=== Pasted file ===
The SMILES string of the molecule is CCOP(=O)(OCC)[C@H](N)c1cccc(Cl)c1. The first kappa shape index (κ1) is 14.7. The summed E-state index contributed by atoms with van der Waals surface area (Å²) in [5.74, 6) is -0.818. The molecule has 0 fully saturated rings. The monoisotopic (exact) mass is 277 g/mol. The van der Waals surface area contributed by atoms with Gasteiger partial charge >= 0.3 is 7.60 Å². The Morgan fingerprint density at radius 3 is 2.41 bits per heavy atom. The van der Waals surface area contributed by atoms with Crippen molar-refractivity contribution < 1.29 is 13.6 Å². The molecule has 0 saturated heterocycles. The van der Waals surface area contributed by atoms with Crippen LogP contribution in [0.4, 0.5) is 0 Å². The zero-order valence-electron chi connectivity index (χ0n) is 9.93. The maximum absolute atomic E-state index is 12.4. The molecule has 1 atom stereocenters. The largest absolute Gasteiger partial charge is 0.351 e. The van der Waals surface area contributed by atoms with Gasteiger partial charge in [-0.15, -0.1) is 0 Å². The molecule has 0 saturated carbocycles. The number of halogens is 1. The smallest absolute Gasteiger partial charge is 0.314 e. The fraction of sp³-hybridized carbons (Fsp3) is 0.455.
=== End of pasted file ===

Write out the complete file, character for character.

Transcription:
The SMILES string of the molecule is CCOP(=O)(OCC)[C@H](N)c1cccc(Cl)c1. The first kappa shape index (κ1) is 14.7. The summed E-state index contributed by atoms with van der Waals surface area (Å²) in [5.74, 6) is -0.818. The molecule has 0 fully saturated rings. The monoisotopic (exact) mass is 277 g/mol. The van der Waals surface area contributed by atoms with Gasteiger partial charge >= 0.3 is 7.60 Å². The Morgan fingerprint density at radius 3 is 2.41 bits per heavy atom. The van der Waals surface area contributed by atoms with Crippen molar-refractivity contribution < 1.29 is 13.6 Å². The molecule has 0 saturated heterocycles. The van der Waals surface area contributed by atoms with Crippen LogP contribution in [0.4, 0.5) is 0 Å². The zero-order valence-electron chi connectivity index (χ0n) is 9.93. The maximum absolute atomic E-state index is 12.4. The molecule has 1 atom stereocenters. The largest absolute Gasteiger partial charge is 0.351 e. The van der Waals surface area contributed by atoms with Gasteiger partial charge in [-0.15, -0.1) is 0 Å². The molecule has 0 saturated carbocycles. The number of halogens is 1. The smallest absolute Gasteiger partial charge is 0.314 e. The fraction of sp³-hybridized carbons (Fsp3) is 0.455.